With a new president and Congress, the health care gains made throughout the last six years face their greatest threat yet. Congress has voted more than 60 times to roll back the historic progress that has been made to expand health coverage to millions of people in this country and to improve coverage for those who already had it. These proposed changes will put the health—and lives—of countless Delawareans at risk. Here’s what Delaware stands to lose if the new president and Congress move forward to upend our health care system:
The Supreme Court, in the King v. Burwell case, will soon decide whether millions of people in 34 states will lose premium tax credits they rely on to make health insurance affordable. Without those tax credits, most of the people affected would be unable to buy insurance and would become uninsured.
Our infographic series show how many people would lose their premium tax credits in every congressional district in the 34 states that did not establish their own marketplace.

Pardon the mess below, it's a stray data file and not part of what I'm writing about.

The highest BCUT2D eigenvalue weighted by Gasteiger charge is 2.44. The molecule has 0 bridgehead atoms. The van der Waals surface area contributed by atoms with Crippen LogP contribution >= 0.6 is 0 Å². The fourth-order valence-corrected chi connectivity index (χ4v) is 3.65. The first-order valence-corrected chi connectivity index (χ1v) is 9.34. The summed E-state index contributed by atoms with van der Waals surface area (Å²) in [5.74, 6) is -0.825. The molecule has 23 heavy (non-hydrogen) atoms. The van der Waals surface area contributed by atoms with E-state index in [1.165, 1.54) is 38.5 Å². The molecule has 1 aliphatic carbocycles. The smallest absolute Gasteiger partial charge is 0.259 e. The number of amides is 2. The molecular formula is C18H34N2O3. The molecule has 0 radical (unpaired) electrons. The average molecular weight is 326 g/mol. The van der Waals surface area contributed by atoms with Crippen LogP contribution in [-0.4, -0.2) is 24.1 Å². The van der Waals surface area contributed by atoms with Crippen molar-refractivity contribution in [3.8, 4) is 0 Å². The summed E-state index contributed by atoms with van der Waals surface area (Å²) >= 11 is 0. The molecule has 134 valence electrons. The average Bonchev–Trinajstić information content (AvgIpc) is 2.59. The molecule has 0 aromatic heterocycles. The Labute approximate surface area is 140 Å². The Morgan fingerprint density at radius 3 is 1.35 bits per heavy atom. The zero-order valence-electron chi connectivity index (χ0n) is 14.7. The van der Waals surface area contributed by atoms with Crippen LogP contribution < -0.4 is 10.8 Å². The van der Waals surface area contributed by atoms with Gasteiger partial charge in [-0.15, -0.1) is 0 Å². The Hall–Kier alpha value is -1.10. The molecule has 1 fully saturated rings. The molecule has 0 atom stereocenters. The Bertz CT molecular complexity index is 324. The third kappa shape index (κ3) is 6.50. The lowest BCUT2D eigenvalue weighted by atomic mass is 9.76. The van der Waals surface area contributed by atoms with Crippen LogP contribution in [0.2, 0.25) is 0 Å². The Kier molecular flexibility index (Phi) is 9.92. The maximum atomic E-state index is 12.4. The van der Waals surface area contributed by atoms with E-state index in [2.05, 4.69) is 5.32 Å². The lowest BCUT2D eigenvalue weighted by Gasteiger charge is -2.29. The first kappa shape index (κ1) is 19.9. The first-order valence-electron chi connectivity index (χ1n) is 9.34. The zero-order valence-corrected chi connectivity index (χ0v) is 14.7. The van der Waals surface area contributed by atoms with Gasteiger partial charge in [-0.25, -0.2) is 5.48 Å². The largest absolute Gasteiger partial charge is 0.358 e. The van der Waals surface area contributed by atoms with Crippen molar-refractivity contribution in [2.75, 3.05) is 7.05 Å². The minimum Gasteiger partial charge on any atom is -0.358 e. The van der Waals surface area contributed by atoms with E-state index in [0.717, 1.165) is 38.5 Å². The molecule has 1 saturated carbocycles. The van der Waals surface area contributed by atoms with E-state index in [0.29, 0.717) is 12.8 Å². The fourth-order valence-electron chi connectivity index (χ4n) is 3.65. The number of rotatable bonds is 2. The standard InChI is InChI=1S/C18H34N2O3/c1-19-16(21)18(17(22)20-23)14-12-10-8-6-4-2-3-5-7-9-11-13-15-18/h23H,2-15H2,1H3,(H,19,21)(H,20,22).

When health plans design their provider networks, they need to ensure that these networks are adequate and provide meaningful access to care. The Affordable Care Act established the first-ever federal rights guaranteeing private insurance consumers access to adequate networks.
What makes up an “adequate” network of health care providers for consumers from diverse racial and ethnic groups? Our new brief describes policies to help achieve such networks—and strategies to put these policies in place.
Explains the Qualified Individual (QI) program and provides a 50-state look at how people benefit, including how many people get help and how much money QI puts in their pockets.
This 50-state infographic series features state-specific data on how many people will be able to receive financial assistance for health insurance.
This 50-state infographic series features state-specific data on how many people with pre-existing health conditions will benefit from the Affordable Care Act.
Learn how many young adults are eligible for financial assistance to help buy health insurance in the marketplace, and how many young adults are uninsured.
Explains that some low-income families may not be able to afford health coverage in the health insurance marketplaces until CHIP premiums are reduced or eliminated.